Long standing insurance legislation requires that one can't create an association merely to buy insurance. But one can create an association for other reasons then offer ancillary benefits to one's members e.g. buying club membership, travel discounts, insurance, etc.
For example, James and Jane Goodfellow own the firm XYZ Builders with three employees. They join the local builders association that also offers health insurance as an ancillary benefit of membership. James and Jane purchase health insurance for themselves and their employees. Meanwhile, John Q. Carpenter, a sole proprietor, joins the local builders association as well. John purchases health insurance for himself through the association.
The local builders association, with many members, of which a portion purchase health insurance, is then a "group". Hence the group of associated people, with the main association for reasons other than buying insurance, comprise the group, consequently group insurance coverage.
‘Businesses with fewer than 50 workers are exempt from the most stringent requirements for larger employers under the federal health-care law. But that doesn't mean they're off the hook entirely.
Smaller employers aren't required under the Affordable Care Act to offer coverage for their full-time workers—as larger firms must by 2016 or face penalties, for instance. But many owners of small ventures and startup entrepreneurs are nonetheless facing big changes to how they obtain their own health coverage, as well as to the benefits they're able to offer employees.
"It's a myth that smaller firms aren't being hit" by the health law, albeit in less obvious ways, says James Schutzer, president of the New York State Association of Health Underwriters, referring to employers with fewer than 50 workers.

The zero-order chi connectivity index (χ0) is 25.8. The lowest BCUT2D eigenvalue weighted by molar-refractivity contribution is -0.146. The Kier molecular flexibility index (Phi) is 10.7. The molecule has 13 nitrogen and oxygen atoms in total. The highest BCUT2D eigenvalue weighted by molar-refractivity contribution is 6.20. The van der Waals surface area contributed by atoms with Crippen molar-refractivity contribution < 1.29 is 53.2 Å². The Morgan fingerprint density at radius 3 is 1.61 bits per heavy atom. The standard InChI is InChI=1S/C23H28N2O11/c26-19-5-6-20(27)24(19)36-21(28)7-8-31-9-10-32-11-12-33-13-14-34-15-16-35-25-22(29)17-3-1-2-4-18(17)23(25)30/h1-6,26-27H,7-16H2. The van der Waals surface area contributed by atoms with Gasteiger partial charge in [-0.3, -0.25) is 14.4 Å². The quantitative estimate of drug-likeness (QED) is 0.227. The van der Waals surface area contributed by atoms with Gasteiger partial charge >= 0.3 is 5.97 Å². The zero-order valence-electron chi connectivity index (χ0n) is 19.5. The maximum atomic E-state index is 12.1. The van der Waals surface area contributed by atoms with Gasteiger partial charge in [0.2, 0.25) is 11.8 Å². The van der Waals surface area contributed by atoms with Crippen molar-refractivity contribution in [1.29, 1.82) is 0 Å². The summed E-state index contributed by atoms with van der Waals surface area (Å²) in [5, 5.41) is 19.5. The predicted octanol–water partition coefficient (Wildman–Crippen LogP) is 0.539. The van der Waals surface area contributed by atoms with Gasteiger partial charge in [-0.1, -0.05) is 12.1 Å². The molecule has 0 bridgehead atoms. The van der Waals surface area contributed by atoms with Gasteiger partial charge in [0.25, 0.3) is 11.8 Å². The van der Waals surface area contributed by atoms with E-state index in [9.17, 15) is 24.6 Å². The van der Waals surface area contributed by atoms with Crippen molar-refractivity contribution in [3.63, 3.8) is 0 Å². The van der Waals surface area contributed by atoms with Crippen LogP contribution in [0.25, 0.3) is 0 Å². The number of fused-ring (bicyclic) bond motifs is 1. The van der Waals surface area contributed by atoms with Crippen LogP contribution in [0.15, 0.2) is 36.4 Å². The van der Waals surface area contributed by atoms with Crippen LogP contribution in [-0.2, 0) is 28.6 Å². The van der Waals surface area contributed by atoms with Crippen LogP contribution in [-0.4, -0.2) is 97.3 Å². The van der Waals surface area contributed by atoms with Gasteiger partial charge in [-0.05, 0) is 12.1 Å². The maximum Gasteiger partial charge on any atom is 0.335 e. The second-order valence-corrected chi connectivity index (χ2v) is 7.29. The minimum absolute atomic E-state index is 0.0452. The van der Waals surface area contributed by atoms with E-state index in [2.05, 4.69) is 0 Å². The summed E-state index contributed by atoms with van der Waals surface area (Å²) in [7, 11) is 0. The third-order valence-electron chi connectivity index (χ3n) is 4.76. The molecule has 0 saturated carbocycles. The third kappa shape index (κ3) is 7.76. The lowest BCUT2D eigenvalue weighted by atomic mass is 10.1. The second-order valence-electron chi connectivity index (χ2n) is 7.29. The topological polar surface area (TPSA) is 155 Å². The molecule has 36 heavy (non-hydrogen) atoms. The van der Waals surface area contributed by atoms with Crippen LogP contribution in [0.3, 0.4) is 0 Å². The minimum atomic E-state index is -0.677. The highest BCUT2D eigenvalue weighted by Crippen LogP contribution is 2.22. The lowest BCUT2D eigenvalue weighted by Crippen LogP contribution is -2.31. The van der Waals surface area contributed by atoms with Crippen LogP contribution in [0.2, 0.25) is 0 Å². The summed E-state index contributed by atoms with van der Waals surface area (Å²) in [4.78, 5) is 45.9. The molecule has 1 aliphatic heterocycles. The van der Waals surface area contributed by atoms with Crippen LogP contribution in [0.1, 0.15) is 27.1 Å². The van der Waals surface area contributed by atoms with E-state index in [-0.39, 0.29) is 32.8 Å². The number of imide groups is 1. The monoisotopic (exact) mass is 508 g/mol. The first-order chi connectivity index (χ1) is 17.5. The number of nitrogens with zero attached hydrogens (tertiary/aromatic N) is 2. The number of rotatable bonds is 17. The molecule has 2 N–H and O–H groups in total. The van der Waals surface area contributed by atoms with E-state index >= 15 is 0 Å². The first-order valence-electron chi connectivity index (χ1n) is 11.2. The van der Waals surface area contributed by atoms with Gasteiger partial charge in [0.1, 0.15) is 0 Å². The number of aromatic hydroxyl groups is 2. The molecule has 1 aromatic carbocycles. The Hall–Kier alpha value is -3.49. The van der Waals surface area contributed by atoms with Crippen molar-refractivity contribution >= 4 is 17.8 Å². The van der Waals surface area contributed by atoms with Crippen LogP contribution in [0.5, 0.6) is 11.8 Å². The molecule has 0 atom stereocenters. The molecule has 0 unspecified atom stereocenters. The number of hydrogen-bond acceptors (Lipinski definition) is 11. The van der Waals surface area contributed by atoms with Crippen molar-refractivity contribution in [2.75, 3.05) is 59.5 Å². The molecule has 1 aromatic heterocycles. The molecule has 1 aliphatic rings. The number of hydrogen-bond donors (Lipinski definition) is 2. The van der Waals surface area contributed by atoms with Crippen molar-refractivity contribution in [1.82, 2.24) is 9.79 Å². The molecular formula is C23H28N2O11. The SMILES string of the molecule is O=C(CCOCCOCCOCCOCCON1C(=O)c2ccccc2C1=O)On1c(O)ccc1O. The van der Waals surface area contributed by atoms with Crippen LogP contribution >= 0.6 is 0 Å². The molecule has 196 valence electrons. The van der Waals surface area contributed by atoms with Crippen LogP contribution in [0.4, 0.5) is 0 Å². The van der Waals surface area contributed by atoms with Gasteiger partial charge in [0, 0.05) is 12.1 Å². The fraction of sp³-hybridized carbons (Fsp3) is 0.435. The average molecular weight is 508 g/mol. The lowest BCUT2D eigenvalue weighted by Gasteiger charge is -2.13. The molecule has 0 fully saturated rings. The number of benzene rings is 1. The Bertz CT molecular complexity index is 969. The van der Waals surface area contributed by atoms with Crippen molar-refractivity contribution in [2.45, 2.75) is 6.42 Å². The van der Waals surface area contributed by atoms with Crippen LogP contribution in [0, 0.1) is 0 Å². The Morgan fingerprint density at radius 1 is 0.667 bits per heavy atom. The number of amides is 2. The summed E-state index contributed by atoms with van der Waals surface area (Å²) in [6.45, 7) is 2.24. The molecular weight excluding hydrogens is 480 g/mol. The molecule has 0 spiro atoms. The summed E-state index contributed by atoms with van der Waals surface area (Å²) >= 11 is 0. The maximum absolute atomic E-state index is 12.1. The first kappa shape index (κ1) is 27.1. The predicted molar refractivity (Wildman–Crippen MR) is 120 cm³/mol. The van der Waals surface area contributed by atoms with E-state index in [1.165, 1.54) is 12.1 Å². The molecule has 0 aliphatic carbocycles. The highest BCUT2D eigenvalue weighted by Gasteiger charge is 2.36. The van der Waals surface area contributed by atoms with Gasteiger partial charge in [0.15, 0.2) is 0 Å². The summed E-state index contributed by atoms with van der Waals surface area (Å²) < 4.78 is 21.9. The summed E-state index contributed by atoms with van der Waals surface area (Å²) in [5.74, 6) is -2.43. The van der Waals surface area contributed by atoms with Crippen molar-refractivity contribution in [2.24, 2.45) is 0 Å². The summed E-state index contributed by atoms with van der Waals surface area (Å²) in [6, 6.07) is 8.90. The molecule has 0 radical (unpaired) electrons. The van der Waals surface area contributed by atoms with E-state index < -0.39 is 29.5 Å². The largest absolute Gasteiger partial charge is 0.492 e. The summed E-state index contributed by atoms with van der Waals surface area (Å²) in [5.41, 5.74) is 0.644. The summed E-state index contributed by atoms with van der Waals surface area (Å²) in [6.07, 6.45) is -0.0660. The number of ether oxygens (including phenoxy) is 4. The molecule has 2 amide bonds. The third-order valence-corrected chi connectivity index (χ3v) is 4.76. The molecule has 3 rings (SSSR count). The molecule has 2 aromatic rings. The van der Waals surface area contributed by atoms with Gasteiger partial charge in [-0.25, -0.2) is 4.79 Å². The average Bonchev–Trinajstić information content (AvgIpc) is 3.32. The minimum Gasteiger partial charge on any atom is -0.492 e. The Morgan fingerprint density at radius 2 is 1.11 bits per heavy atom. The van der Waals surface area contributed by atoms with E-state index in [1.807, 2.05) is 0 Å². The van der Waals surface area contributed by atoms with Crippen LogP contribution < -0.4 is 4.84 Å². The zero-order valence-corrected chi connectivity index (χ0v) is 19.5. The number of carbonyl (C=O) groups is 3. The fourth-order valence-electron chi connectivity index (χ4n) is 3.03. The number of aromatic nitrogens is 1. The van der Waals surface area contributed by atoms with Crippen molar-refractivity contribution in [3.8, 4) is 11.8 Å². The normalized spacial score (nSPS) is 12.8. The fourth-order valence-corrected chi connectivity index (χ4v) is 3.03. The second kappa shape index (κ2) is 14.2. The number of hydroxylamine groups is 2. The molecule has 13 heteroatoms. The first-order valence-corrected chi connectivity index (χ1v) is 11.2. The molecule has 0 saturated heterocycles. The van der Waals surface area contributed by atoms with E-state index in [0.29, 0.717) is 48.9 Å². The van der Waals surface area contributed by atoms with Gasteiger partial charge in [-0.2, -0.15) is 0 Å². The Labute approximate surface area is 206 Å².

Several thousand of the nation's smallest business owners—sole proprietors and the self-employed—were kicked off their small-business plans by carriers earlier this year. That is because new guidelines define "employers" as having at least two full-time employees, not including a spouse, in order to be eligible for group plans.
In all, more than 78% of the estimated 28 million small businesses in the U.S. have no employees, according to the Small Business Administration. These business owners must now seek coverage as individuals, or face fines.
Many consumers and small-business owners are finding affordable plans on the individual market, according to government health officials and insurance brokers. But at least some of the business owners who were excluded from group plans as a result of the health law are struggling with higher premiums, less robust benefits or uncertainty within a new, unfamiliar network, says Scott Lyon, vice president of the Small Business Association of Michigan.
In December, the association's own group plan, which currently has 4,000 small-business members and covers about 40,000 workers and their families, was forced to kick out 700 sole proprietors, he says.’ - Small Firms Hit by Big Changes in Health Coverage, WSJ, 08/06/2014
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